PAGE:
When I again service the older reel I will try to see or measure  any wear on the parts.



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« Last Edit: September 20, 2019, 06:31:34 AM by Cor » Logged

Cornelis
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« Reply #11 on: September 26, 2019, 08:12:07 AM »

Just serviced my 5 year old Tranx and noticed the white plastic idle gear between the level wind mechanism (see red arrow) has a lot of lateral play in it.  

is there a washer missing? 
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Cor
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« Reply #12 on: September 26, 2019, 10:46:33 AM »

Just serviced my 5 year old Tranx and noticed the white plastic idle gear between the level wind mechanism (see red arrow) has a lot of lateral play in it. 

is there a washer missing? 
No, but the washer that is there looks too small.    I fished the reel today and caught a number of very strong fish and also had a huge Bronze Whaler Shark take one of my fish and think in that process something slipped or broke in the level winding gear before the line parted.   My guess is that the idler gear slipped one tooth or broke a tooth.

When I got home I also see a parcel with spares which should contain two new idler gears waiting for me.

I'll have a good look tomorrow as Im not going fishing, been out two days in a row.

Perhaps I'll know more tomorrow.
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Cor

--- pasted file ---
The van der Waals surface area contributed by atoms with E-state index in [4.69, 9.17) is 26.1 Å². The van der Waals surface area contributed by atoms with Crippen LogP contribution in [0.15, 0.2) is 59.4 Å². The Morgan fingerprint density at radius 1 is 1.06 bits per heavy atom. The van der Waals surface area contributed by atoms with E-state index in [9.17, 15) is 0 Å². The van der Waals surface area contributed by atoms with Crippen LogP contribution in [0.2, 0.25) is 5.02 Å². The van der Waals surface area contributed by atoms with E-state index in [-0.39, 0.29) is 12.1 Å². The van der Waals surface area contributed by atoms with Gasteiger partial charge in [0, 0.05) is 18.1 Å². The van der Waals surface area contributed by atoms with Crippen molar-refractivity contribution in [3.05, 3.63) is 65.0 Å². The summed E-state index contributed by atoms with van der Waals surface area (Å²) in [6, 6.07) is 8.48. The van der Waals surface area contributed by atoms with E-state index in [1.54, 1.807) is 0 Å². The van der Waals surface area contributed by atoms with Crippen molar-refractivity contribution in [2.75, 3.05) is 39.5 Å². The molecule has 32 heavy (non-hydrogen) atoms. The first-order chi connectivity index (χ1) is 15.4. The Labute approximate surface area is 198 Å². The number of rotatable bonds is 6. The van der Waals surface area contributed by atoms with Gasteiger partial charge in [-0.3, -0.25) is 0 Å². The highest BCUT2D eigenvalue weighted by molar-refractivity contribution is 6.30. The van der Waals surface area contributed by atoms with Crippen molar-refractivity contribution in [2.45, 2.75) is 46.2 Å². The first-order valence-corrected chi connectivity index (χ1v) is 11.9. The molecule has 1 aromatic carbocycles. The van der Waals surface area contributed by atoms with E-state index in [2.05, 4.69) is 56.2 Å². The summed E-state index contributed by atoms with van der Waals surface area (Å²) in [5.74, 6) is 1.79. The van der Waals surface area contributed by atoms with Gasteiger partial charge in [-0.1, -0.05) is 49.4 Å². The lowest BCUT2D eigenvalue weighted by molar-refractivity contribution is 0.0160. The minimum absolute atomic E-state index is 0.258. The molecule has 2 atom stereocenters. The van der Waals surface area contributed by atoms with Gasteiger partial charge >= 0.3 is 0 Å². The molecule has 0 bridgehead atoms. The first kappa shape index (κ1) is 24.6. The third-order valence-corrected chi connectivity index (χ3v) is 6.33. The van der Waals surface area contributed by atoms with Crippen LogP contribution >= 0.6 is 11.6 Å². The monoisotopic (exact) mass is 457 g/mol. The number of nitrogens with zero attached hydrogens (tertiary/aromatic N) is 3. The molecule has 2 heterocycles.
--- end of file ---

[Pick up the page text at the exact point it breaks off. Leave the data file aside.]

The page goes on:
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« Reply #13 on: September 26, 2019, 11:16:40 PM »

First to continue idler gear issue.
First photo clearly shows scarring on Idler gear axle, Looks much worse then I had originally thought but I must stress that these pictures have been blown up and it is very hard to see with my naked eye.   I also think the camera distorts or accentuates some tiny bits of wear on the old gear teeth.
Other then that I can not notice very much difference between the new and old idler, by look and measure.
I replaced the old one and added an extra washer and at a guess the new one has slightly less play.


Yesterday I experienced "something give" in the reel while pulling on a very strong fish.   Because of the non alignment of the level wind at that point I first suspected that either the idler broke or slipped a tooth.   As there are no visible signs of that having happened, my second thought was that the AR pawl gave way and then held.    Both AR pawls are fairly new and I can not see any material damage but do think that this is actually what happened.
This reel had a modified spring loaded AR pawl at one stage but I removed it after about a year as the spring was awkward when fitting the reel halves together.    Perhaps I should try that again and make a new spring.   I do find it pleasing to hear the dog clicking!
Is there any reason why I should not turn BNT4456 Anti-Reverse Ratchet, around to rotate in the opposite direction?

Anyone with some more ideas or comments will be appreciated.


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« Last Edit: September 26, 2019, 11:30:06 PM by Cor » Logged

Cornelis
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« Reply #14 on: September 27, 2019, 06:49:54 AM »

Turning that AR ratchet around sounds like a good experiment. There could be wear on the bottom surface of said ratchet, and also possibly on one side of the teeth.
That ratchet tooth design is one I've seen in a Torium and a Diawa Lexa. It sucks, IMO. I can see where it might slip. Almost like they wanted to save on weight, thickness and $ in the design. Then again, what do I know, maybe it's supposed to slip under too heavy a load, to prevent damage to other reel parts.
It'ed be nice if there was a metal bushing for that nylon "idle" gear.
« Last Edit: September 27, 2019, 10:48:45 AM by Gfish » Logged